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Do you recommend engineered oak flooring?

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Posted by: from Montreal
9/23/2014 at 4:04:48 PM

Hi,

I want to install a new Hardwood Floor. What we came up on is engineered oak with the click system. No glue or nails. 12 mm. Would you guys recommend it?

Also, one room is over the garage the other 2 rooms over the basement. The last one over the room where my water tanks are.

I removed all the parquetry. The room over the garage did have a leveling problem which needs to be fixed. Although not to serious. This is why I like to go with engineered in stead of just hardwood.

Your advice would be great. Thanks for your help.

Matt

REPLIES (3)
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Ammar from New Vision in Toronto
Date/Time9/23/2014 at 8:37:51 PM

Hi Matt,

Engineered wood it is not bad, if you can not afford the real hardwood, or you do not want to bother with fixing the levelling the floor. Some of the engineered wood you can sand it once or twice incase you need too.

Good luck to you.

AMMAR

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Date/Time9/23/2014 at 9:05:39 PM

Hi Matt,

Generally, I would install hardwood flooring on the main and second floors of the house and install the laminate in the basement. I would level and repair the sub flooring.

However, if you do wish to install the laminate make sure it is a high end hard laminate product.

Regards,

James Fram

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Date/Time10/3/2014 at 4:02:00 PM

Hi Mark,

I just saw your post here and thought I'd weigh in.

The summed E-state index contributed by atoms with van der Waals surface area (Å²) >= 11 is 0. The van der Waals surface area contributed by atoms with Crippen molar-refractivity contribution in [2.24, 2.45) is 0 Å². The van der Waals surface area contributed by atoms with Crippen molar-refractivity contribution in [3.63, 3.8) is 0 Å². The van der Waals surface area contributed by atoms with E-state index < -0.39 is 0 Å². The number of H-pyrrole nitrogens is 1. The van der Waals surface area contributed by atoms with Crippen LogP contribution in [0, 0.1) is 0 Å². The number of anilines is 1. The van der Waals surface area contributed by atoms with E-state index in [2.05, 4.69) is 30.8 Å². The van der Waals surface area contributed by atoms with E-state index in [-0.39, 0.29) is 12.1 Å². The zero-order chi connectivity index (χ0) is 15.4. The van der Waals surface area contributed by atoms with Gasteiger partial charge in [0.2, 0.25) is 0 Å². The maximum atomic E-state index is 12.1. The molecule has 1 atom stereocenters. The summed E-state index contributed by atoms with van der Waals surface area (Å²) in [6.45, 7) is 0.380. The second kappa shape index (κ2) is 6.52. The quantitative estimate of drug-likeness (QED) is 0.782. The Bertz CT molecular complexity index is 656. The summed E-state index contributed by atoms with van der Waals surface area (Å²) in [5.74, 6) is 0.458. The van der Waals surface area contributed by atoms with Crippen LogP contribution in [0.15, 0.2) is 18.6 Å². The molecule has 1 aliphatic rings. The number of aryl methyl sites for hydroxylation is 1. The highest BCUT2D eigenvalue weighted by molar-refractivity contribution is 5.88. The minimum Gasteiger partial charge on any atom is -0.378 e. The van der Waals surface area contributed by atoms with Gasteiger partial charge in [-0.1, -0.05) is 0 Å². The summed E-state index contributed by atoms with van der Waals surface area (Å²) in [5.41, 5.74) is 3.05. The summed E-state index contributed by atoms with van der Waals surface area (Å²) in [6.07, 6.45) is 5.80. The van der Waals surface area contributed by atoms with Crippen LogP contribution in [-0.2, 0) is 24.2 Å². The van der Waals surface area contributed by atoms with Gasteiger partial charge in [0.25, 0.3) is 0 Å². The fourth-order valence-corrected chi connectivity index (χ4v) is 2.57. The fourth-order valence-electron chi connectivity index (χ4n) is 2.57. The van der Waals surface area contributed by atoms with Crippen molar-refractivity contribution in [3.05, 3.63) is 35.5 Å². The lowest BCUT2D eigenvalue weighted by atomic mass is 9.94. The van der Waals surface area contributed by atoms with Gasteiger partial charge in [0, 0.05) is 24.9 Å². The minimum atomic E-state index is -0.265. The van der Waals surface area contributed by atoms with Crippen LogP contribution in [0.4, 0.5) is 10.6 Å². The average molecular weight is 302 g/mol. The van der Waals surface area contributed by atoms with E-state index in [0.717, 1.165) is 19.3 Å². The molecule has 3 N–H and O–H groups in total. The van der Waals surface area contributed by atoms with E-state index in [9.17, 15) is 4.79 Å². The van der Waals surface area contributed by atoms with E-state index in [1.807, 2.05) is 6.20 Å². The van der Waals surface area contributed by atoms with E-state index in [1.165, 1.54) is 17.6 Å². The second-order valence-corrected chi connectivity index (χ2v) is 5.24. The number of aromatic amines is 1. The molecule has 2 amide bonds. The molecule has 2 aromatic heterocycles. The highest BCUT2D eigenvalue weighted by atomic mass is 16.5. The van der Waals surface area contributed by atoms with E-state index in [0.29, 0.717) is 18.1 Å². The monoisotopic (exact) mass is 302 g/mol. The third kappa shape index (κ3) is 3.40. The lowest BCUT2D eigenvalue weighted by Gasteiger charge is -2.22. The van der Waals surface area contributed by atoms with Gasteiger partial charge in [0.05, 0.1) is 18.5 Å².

An extremely common mistake made is the term "Engineered Flooring" and how it is applied.

The term "Engineered Hardwood" is often used in place of "Laminate Flooring". They are NOT the same thing.

Laminate flooring is essentially a photograph of wood laminated to High Density Fibreboard (HDF NOT MDF). Higher priced options increase thickness and can add texture to the surface and can look fantastic if installed correctly.

Laminate flooring is often chosen as an attractive solution for uneven floors or basements where moisture might be a problem. I assure you it is NOT suitable for either option. It will swell and buckle like crazy if introduced to water and unless your substrate (sub-floor or slab) are very flat (not necessarily level), huge gaps will appear at the joints.

"Engineered Hardwood" is a premium product and is typically more expensive than solid hardwood. It is actual hardwood in almost any species laminated to plywood.

Because plywood is cross laminated and impregnated with resins, it is far more stable than solid hardwood and can in many cases be applied over radiant floor heating systems or below grade.

Also because of its stability, it is no where near as susceptible to seasonal changes in humidity that notoriously open and close the joints in solid hardwood which can actually destroy a floor if not taken into account at installation.

Because Engineered Hardwood is actually real hardwood above the tongue, it can be sanded and refinished as many times as solid hardwood. In either case, you cannot sand below the top of the tongue or for that matter, after the tops of the nails or staples have been exposed. It is the wood below the tongue in solid hardwood that will never be seen as flooring that causes most of the problems with flooring installations.

You will pay a premium for Engineered Hardwood, but it is the best choice in wood flooring.

In all cases, the right thing to do is to address the "flatness" of the sub-floor for best results. Level is another issue and either way, I would recommend ensuring that it is not a structural issue before spending any money on new floors.

I hope this helps and best of luck.

Jason Irving

The Cedarbrook Group

Toronto, Ontario

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